The past week has been filled with things I am grateful for. We had our one year clinic visit which included labs and an ultrasound. His labs looked perfect and we were able to discontinue one of his medications. Trevor was in town so we were able to spend quality time together and celebrate. On Monday, my nephew came into this world healthy and beautiful. Today, I woke up to the news that another child on the waiting list got their call for a new liver. There are so many things to be grateful for every single day, I promise. Make the choice to recognize and relish in those things - it is going to make those not-so-great days more tolerable. I am even willing to say that as you practice being grateful for those little things each day, I bet you see those not-so-great days become few and far between. It has been the daily victories that have gotten me through the major challenges.
stop comparing your life to others.
Now that the sun is out and it is warmer, Hudson and I have been going on more walks and park dates. Hudson loves to run around the park and most recently, he discovered the thrills of the slide. Going to the park and being outside is something I look forward to each day however, whenever I am at the park, I can't help but watch other kids, around Hudson's age, talking, interacting and playing with their friends. Hudson doesn't do that. Yes, I know we have gone through hell and high water to be where we are today but I can't help but find myself being envious of those kids and those parents. I can't help but be slightly upset when I watch my friend's children dance, clap and say their first words in the camera. Yes, I am happy they are doing well because I love my family and friends but I can't help but get a little anxiety when I am reminded of what Hudson isn't doing. This is something I have struggled with since Hudson was born. Everything is measured in milestones - tummy time, grabbing for things, crawling, cruising, walking, talking, etc...and I am constantly reminded that we are still stuck on the lower end of progress spectrum. I know this anxiety is shared amongst all parents, not just those with medical issues. Then I was reading a book by Rachel Hollis and this quote hit me like a ton of bricks.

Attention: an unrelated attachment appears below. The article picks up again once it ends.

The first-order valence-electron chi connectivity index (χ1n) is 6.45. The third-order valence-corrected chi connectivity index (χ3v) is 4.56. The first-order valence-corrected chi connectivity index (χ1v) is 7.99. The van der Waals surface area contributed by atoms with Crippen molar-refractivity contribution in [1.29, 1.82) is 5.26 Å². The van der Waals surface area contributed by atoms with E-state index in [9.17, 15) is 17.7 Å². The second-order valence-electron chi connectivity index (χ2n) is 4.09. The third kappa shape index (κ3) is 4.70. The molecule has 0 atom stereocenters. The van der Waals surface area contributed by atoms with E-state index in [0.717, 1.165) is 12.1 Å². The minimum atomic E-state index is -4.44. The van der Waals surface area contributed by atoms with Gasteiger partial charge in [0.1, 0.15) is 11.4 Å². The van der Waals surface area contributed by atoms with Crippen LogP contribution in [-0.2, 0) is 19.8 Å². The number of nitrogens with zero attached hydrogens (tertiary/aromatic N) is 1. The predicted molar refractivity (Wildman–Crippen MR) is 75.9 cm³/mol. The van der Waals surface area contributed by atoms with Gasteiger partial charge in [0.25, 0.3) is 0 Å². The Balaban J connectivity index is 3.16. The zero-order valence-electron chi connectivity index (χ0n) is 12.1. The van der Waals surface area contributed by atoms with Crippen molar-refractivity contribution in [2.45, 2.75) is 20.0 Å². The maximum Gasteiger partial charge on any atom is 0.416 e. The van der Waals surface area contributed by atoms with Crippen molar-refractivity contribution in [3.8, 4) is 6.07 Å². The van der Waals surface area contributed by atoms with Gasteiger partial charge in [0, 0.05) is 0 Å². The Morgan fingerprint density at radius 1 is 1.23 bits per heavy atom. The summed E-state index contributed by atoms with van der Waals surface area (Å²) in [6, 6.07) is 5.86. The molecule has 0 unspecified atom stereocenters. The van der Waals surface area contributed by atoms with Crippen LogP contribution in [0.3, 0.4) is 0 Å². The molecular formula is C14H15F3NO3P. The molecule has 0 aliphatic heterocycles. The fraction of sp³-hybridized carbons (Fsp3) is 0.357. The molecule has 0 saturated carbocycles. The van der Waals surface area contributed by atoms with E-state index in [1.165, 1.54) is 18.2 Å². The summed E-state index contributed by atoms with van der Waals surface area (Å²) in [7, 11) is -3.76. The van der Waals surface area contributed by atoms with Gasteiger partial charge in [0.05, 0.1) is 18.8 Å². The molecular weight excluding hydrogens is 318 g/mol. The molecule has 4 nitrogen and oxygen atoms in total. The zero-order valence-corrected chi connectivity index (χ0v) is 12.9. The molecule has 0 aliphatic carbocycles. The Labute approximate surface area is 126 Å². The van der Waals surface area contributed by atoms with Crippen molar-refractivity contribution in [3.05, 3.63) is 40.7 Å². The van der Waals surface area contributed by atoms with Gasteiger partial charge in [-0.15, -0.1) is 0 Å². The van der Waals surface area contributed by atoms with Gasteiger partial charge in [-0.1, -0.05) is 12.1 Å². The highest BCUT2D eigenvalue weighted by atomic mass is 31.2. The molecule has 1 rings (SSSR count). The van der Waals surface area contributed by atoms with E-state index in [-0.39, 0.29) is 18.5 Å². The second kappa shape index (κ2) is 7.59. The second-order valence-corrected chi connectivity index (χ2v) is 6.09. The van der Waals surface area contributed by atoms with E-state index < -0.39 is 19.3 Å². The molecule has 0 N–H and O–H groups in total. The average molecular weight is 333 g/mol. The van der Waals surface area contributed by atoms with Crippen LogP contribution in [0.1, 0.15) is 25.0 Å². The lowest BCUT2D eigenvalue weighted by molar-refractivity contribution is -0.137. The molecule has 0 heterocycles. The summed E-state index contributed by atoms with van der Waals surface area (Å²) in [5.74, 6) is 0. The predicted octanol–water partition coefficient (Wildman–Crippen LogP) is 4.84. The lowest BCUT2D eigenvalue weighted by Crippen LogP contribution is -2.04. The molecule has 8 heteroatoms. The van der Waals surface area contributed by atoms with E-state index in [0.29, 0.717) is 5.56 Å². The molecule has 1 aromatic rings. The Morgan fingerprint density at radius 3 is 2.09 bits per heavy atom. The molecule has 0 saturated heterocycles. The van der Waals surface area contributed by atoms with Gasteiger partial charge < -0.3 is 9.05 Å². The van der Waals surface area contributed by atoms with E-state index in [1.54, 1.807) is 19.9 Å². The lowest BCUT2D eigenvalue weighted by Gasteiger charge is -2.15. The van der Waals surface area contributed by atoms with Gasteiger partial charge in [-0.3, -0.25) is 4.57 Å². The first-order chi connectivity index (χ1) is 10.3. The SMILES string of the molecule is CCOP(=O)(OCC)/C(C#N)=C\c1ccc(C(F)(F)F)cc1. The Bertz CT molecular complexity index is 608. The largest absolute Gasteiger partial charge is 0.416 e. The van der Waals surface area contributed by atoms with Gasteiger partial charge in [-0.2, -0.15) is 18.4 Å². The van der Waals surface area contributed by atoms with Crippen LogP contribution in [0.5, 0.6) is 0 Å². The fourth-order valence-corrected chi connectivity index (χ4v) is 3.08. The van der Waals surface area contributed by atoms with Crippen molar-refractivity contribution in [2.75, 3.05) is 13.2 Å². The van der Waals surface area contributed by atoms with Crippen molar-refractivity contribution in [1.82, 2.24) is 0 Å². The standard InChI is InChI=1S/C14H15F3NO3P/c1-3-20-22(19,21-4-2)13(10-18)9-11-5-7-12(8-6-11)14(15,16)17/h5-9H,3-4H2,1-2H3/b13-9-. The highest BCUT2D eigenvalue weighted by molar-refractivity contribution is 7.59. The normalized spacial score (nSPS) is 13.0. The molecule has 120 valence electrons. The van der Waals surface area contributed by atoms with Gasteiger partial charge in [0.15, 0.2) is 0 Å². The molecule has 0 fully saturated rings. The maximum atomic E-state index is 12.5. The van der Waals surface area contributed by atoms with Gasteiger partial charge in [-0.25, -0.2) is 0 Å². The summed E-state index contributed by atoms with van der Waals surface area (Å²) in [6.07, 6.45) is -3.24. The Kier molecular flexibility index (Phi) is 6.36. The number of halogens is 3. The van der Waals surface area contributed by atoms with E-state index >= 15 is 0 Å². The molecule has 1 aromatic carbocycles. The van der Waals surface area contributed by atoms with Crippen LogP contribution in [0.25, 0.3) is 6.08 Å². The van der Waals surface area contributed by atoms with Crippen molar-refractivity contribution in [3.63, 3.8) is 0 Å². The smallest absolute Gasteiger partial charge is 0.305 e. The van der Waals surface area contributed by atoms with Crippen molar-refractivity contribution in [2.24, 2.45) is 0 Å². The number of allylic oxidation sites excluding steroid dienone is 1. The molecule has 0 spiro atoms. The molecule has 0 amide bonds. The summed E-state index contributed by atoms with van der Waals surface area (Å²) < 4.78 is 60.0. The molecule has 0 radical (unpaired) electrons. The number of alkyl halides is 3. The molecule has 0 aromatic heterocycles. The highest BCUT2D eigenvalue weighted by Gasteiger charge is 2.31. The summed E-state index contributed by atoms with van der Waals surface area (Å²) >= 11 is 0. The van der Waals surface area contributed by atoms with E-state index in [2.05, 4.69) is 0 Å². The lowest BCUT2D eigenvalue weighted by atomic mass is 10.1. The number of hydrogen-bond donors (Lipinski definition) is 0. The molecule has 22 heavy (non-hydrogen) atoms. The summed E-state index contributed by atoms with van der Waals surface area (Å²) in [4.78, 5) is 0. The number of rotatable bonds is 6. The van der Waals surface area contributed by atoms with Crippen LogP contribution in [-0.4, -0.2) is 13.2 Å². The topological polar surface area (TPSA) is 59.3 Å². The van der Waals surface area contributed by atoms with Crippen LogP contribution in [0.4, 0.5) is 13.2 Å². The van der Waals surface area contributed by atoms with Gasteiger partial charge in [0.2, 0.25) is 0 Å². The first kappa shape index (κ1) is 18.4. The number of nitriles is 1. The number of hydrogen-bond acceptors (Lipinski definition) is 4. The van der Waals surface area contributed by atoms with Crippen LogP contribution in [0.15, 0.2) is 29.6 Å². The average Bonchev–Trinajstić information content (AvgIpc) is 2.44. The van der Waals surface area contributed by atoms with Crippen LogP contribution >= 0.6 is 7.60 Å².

"Stop comparing yourself. Stop comparing your life to hers, your relationship to theirs, stop holding your life up against someone else's because it doesn't serve you in ANY way. Comparison is the death of joy and the only person you need to outdo is whoever you were yesterday."
I had just returned from the park so it initially hit me as it applied to Hudson however, the more I thought about it, the more I realized this power statement applied to every aspect of my life. Your life and journey are uniquely yours so stop comparing your journey with other journeys that have started and stopped in places and times different than your own. The sooner you accept and embrace this, the better parent, partner and friend you will be to others and to yourself. You can spend less time comparing your life and what it isn't and start enjoying your time at the parks.
So. Now I am to the point where I get to talk about you all. Our people. Our tribe. Our world. The old phrase "it takes a village" could not be more fitting. It truly has been our community that has lifted us and gotten us to where we are today.
Our world today tends to focus on the divisive and hateful rhetoric that exists. Despite geography, political views, religious affiliation, sport team preference, our family has seen first hand that people can come together to love and support a cause. I was reminded of that today when my social media memories showed me all the pictures of you in #freehudson shirts. To simply say 'thank you' would never truly illustrate our gratitude for each and every one of you. Please know that your support and kindness is inspiring.
Its not just a liverversary for Hudson & Trevor, it's a liverversary for you guys - our village.
XOXO - Jordan, Morgan, Hudson, Dude & Jax